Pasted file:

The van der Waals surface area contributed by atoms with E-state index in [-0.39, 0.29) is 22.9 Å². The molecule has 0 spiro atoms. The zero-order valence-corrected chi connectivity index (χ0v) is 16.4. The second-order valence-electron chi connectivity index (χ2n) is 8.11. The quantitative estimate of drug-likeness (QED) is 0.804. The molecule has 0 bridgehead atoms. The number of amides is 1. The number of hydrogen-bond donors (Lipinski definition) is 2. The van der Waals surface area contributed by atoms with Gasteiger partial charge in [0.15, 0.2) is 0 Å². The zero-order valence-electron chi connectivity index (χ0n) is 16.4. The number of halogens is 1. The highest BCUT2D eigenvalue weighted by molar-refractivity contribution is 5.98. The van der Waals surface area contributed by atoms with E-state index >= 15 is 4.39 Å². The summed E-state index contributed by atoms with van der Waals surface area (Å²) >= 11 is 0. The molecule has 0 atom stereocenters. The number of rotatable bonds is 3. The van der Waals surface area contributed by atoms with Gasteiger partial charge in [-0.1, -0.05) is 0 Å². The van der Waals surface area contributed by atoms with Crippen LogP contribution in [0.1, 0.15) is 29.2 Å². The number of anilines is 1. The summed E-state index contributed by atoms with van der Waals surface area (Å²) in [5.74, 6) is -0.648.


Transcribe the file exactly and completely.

The van der Waals surface area contributed by atoms with E-state index in [-0.39, 0.29) is 22.9 Å². The molecule has 0 spiro atoms. The zero-order valence-corrected chi connectivity index (χ0v) is 16.4. The second-order valence-electron chi connectivity index (χ2n) is 8.11. The quantitative estimate of drug-likeness (QED) is 0.804. The molecule has 0 bridgehead atoms. The number of amides is 1. The number of hydrogen-bond donors (Lipinski definition) is 2. The van der Waals surface area contributed by atoms with Gasteiger partial charge in [0.15, 0.2) is 0 Å². The zero-order valence-electron chi connectivity index (χ0n) is 16.4. The number of halogens is 1. The highest BCUT2D eigenvalue weighted by molar-refractivity contribution is 5.98. The van der Waals surface area contributed by atoms with E-state index >= 15 is 4.39 Å². The summed E-state index contributed by atoms with van der Waals surface area (Å²) >= 11 is 0. The molecule has 0 atom stereocenters. The number of rotatable bonds is 3. The van der Waals surface area contributed by atoms with Gasteiger partial charge in [-0.1, -0.05) is 0 Å². The van der Waals surface area contributed by atoms with Crippen LogP contribution in [0.1, 0.15) is 29.2 Å². The number of anilines is 1. The summed E-state index contributed by atoms with van der Waals surface area (Å²) in [5.74, 6) is -0.648.